4. Hold the body of your bagged bird and swing your hatchet/ax down as hard and accurately as you can. Some folks using a killing cone, and that’s completely acceptable if it works for you. I did not feel confident with that method, but you might!
  5. Quickly discard the head and flip the bird upside down into the bucket to bleed out. If you miss, or don’t get a clean cut, quickly swing again. Don’t wait or wonder why you’ve decided to do this alone. The duck needs you now more than ever. Don’t let the duck suffer.
  6. OKAY. NOW THAT THE HARD PART IS DONE. Bring your bird to the pot of hot water and bunk it just for a minute. Older birds may need slightly longer, but be careful not to cook your bird before you’ve even plucked it. Plucking the bird is a pain in the rear but do the best you can.
  7. Place feathers in discard bucket, rinse your duck and transfer the bird to the butcher table. Start by cutting the wings and legs at the joints. and place them in the discard bucket
  8. Place the duck on the stomach and make a cut right above the tail. Carefully cut around to the belly of the bird, being sure not to slice too deep and cute open the intestines and what not. Do not ever poke with your knife. Pinch the skin and GENTLY slice. OR you can carefully use your poultry sheers
  9. When you’ve cut through the fat/skin of the bird, slightly slip your fingers in and open the bird up. Then, once you can see the insides, make a small cut up the belly (maybe an inch), tip the bird over your bowl, and pull out the innards. This is really weird and gross the first (and second, and third…) time you do it but you’ve come this far so don’t stop now.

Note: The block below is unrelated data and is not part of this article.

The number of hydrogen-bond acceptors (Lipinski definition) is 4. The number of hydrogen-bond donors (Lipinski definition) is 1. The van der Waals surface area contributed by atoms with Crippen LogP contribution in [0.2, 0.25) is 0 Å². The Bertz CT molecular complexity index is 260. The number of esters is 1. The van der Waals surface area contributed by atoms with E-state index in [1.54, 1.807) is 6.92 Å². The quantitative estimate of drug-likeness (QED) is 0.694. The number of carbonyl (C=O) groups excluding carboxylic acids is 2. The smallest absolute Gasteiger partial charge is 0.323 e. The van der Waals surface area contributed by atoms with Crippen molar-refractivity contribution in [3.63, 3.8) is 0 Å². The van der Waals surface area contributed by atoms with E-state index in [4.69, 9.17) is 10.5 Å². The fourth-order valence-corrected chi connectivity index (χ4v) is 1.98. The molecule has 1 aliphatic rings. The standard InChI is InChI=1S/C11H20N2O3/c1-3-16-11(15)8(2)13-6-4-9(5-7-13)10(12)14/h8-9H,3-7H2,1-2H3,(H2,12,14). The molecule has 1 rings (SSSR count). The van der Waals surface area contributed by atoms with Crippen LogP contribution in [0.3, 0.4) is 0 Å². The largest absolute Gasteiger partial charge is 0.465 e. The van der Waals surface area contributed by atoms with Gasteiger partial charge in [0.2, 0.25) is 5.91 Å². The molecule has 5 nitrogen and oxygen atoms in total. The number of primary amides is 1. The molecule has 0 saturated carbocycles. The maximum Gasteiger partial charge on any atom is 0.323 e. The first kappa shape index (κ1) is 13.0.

10. YOU CAN KEEP the lungs, kidneys, heart, spleen, liver, small intestine, large intestine, and bladder to feed to your pup or your chickens.
  11.   NOW THAT THAT IS DONE WITH. Make sure everything is out of your bird. Rinse, check, repeat. All innards need to be outwards now. Pull or cut out the neck and throat, pull out any feathers you missed, rinse one last time and place your bird in the cooler of ice
  12. Transfer the innards you choosing to discard to your discard bucket and start on your next bird, if there is one. If not, start cleaning up!

Then you’re done. Great job! You did it! We did it! We’re becoming homesteaders! One day we’ll feed our families the most delicious food from our own yards and life will be as life should be and death will be there, too.

But life is always the bigger picture, Y’all! Now I know I will get better at this process, as will you. If you have any suggestions for me, I’ll take them gratefully!

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9 Comments

  1. Duck confit says:

    Sometimes there are things we just need to do and get done. I think it’s more of a disservice to ourselves and our kids to NOT kill and clean our own food sometimes. I had to work up to culling birds, and I’m surprised I didn’t do it sooner because the drake I had back then a few yrs ago killed my precious 4 week old hand raised/hatched heirloom gosling (by drowning it in the water bowl trying to mate with her) and shed imprinted on us strongly…. But I just got rid of the loud obnoxious fkock stressing pekin drake bc I just want layer ducks anyway. Was not easy.